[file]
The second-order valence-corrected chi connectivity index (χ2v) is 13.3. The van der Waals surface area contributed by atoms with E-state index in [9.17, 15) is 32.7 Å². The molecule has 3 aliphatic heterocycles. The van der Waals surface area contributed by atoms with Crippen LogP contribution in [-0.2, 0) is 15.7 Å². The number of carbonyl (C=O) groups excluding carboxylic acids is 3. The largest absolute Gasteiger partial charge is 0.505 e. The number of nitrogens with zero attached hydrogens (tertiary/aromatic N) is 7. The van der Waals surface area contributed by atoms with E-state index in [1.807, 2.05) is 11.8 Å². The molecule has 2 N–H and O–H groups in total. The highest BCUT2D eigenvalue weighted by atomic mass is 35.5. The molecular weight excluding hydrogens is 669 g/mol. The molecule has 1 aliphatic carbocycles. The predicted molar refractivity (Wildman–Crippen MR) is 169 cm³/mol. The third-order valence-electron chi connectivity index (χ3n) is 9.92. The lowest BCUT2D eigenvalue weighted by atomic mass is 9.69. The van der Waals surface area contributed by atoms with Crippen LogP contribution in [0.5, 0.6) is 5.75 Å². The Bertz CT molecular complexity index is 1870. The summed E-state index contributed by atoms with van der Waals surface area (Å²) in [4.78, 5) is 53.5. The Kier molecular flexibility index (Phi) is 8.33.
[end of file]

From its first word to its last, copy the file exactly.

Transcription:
The second-order valence-corrected chi connectivity index (χ2v) is 13.3. The van der Waals surface area contributed by atoms with E-state index in [9.17, 15) is 32.7 Å². The molecule has 3 aliphatic heterocycles. The van der Waals surface area contributed by atoms with Crippen LogP contribution in [-0.2, 0) is 15.7 Å². The number of carbonyl (C=O) groups excluding carboxylic acids is 3. The largest absolute Gasteiger partial charge is 0.505 e. The number of nitrogens with zero attached hydrogens (tertiary/aromatic N) is 7. The van der Waals surface area contributed by atoms with E-state index in [1.807, 2.05) is 11.8 Å². The molecule has 2 N–H and O–H groups in total. The highest BCUT2D eigenvalue weighted by atomic mass is 35.5. The molecular weight excluding hydrogens is 669 g/mol. The molecule has 1 aliphatic carbocycles. The predicted molar refractivity (Wildman–Crippen MR) is 169 cm³/mol. The third-order valence-electron chi connectivity index (χ3n) is 9.92. The lowest BCUT2D eigenvalue weighted by atomic mass is 9.69. The van der Waals surface area contributed by atoms with Crippen LogP contribution in [0.5, 0.6) is 5.75 Å². The Bertz CT molecular complexity index is 1870. The summed E-state index contributed by atoms with van der Waals surface area (Å²) in [4.78, 5) is 53.5. The Kier molecular flexibility index (Phi) is 8.33.